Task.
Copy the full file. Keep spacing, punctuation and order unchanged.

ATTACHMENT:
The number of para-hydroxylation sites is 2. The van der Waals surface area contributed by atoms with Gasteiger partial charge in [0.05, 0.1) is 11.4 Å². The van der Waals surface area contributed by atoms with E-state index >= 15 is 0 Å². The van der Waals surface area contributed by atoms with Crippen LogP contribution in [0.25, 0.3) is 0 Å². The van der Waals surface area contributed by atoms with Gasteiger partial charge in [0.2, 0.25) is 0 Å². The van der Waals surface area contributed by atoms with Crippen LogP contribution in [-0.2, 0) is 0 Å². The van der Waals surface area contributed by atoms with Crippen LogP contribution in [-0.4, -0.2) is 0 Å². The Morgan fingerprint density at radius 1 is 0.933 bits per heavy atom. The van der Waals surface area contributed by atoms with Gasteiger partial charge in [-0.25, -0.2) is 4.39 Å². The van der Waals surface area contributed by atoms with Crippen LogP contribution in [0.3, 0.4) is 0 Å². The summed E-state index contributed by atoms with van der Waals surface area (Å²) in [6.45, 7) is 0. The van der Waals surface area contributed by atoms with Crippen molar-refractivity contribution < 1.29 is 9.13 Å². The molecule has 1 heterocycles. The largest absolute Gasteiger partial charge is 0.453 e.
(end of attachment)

The number of para-hydroxylation sites is 2. The van der Waals surface area contributed by atoms with Gasteiger partial charge in [0.05, 0.1) is 11.4 Å². The van der Waals surface area contributed by atoms with E-state index >= 15 is 0 Å². The van der Waals surface area contributed by atoms with Crippen LogP contribution in [0.25, 0.3) is 0 Å². The van der Waals surface area contributed by atoms with Gasteiger partial charge in [0.2, 0.25) is 0 Å². The van der Waals surface area contributed by atoms with Crippen LogP contribution in [-0.2, 0) is 0 Å². The van der Waals surface area contributed by atoms with Crippen LogP contribution in [-0.4, -0.2) is 0 Å². The Morgan fingerprint density at radius 1 is 0.933 bits per heavy atom. The van der Waals surface area contributed by atoms with Gasteiger partial charge in [-0.25, -0.2) is 4.39 Å². The van der Waals surface area contributed by atoms with Crippen LogP contribution in [0.3, 0.4) is 0 Å². The summed E-state index contributed by atoms with van der Waals surface area (Å²) in [6.45, 7) is 0. The van der Waals surface area contributed by atoms with Crippen molar-refractivity contribution < 1.29 is 9.13 Å². The molecule has 1 heterocycles. The largest absolute Gasteiger partial charge is 0.453 e.